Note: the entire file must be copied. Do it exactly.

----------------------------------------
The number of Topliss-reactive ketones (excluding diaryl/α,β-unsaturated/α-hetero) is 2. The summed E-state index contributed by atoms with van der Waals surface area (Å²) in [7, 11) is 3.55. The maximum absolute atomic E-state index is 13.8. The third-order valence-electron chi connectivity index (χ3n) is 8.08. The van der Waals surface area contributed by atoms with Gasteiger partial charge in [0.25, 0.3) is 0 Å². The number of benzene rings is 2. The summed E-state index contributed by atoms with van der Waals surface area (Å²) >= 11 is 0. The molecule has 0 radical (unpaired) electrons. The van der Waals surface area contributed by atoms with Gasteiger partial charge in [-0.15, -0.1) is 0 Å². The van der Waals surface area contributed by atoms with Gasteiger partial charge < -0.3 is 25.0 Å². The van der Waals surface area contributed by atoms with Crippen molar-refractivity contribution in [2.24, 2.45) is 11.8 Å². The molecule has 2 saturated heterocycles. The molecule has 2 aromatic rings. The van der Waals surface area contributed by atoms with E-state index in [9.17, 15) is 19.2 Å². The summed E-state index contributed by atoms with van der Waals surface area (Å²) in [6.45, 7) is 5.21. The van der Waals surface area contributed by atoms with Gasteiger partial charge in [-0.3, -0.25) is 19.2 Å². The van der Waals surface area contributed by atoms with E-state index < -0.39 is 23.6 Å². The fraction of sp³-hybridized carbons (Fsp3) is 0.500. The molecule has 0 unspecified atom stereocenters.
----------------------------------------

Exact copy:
The number of Topliss-reactive ketones (excluding diaryl/α,β-unsaturated/α-hetero) is 2. The summed E-state index contributed by atoms with van der Waals surface area (Å²) in [7, 11) is 3.55. The maximum absolute atomic E-state index is 13.8. The third-order valence-electron chi connectivity index (χ3n) is 8.08. The van der Waals surface area contributed by atoms with Gasteiger partial charge in [0.25, 0.3) is 0 Å². The number of benzene rings is 2. The summed E-state index contributed by atoms with van der Waals surface area (Å²) >= 11 is 0. The molecule has 0 radical (unpaired) electrons. The van der Waals surface area contributed by atoms with Gasteiger partial charge in [-0.15, -0.1) is 0 Å². The van der Waals surface area contributed by atoms with Gasteiger partial charge < -0.3 is 25.0 Å². The van der Waals surface area contributed by atoms with Crippen molar-refractivity contribution in [2.24, 2.45) is 11.8 Å². The molecule has 2 saturated heterocycles. The molecule has 2 aromatic rings. The van der Waals surface area contributed by atoms with E-state index in [9.17, 15) is 19.2 Å². The summed E-state index contributed by atoms with van der Waals surface area (Å²) in [6.45, 7) is 5.21. The van der Waals surface area contributed by atoms with Gasteiger partial charge in [-0.3, -0.25) is 19.2 Å². The van der Waals surface area contributed by atoms with E-state index < -0.39 is 23.6 Å². The fraction of sp³-hybridized carbons (Fsp3) is 0.500. The molecule has 0 unspecified atom stereocenters.